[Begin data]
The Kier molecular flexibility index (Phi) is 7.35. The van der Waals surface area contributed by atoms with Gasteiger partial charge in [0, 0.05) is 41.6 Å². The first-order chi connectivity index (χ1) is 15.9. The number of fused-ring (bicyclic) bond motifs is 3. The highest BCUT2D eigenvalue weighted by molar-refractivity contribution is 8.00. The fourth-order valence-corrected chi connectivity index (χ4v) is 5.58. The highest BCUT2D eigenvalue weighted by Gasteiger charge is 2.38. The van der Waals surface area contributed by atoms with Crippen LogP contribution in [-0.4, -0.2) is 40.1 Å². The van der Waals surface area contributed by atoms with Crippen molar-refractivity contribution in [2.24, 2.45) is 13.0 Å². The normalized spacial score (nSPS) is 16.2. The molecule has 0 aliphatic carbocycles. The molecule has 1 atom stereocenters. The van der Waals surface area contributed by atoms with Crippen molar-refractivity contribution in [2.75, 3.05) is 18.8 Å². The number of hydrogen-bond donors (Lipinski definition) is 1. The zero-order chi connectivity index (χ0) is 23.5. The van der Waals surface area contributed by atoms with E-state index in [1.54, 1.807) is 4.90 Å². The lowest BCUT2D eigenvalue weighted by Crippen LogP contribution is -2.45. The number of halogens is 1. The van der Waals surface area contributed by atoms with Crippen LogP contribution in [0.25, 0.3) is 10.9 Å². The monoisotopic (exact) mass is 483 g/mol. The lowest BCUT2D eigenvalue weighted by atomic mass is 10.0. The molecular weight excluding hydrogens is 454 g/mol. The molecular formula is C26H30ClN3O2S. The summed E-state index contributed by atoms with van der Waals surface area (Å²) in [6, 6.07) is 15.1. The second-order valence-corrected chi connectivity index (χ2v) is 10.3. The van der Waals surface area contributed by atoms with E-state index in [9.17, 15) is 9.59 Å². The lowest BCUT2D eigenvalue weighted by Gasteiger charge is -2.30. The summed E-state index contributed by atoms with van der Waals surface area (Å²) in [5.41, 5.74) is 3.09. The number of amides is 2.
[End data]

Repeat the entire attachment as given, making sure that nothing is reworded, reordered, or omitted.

The Kier molecular flexibility index (Phi) is 7.35. The van der Waals surface area contributed by atoms with Gasteiger partial charge in [0, 0.05) is 41.6 Å². The first-order chi connectivity index (χ1) is 15.9. The number of fused-ring (bicyclic) bond motifs is 3. The highest BCUT2D eigenvalue weighted by molar-refractivity contribution is 8.00. The fourth-order valence-corrected chi connectivity index (χ4v) is 5.58. The highest BCUT2D eigenvalue weighted by Gasteiger charge is 2.38. The van der Waals surface area contributed by atoms with Crippen LogP contribution in [-0.4, -0.2) is 40.1 Å². The van der Waals surface area contributed by atoms with Crippen molar-refractivity contribution in [2.24, 2.45) is 13.0 Å². The normalized spacial score (nSPS) is 16.2. The molecule has 0 aliphatic carbocycles. The molecule has 1 atom stereocenters. The van der Waals surface area contributed by atoms with Crippen molar-refractivity contribution in [2.75, 3.05) is 18.8 Å². The number of hydrogen-bond donors (Lipinski definition) is 1. The zero-order chi connectivity index (χ0) is 23.5. The van der Waals surface area contributed by atoms with E-state index in [1.54, 1.807) is 4.90 Å². The lowest BCUT2D eigenvalue weighted by Crippen LogP contribution is -2.45. The number of halogens is 1. The van der Waals surface area contributed by atoms with Crippen LogP contribution in [0.25, 0.3) is 10.9 Å². The monoisotopic (exact) mass is 483 g/mol. The lowest BCUT2D eigenvalue weighted by atomic mass is 10.0. The molecular weight excluding hydrogens is 454 g/mol. The molecular formula is C26H30ClN3O2S. The summed E-state index contributed by atoms with van der Waals surface area (Å²) in [6, 6.07) is 15.1. The second-order valence-corrected chi connectivity index (χ2v) is 10.3. The van der Waals surface area contributed by atoms with E-state index in [9.17, 15) is 9.59 Å². The lowest BCUT2D eigenvalue weighted by Gasteiger charge is -2.30. The summed E-state index contributed by atoms with van der Waals surface area (Å²) in [5.41, 5.74) is 3.09. The number of amides is 2.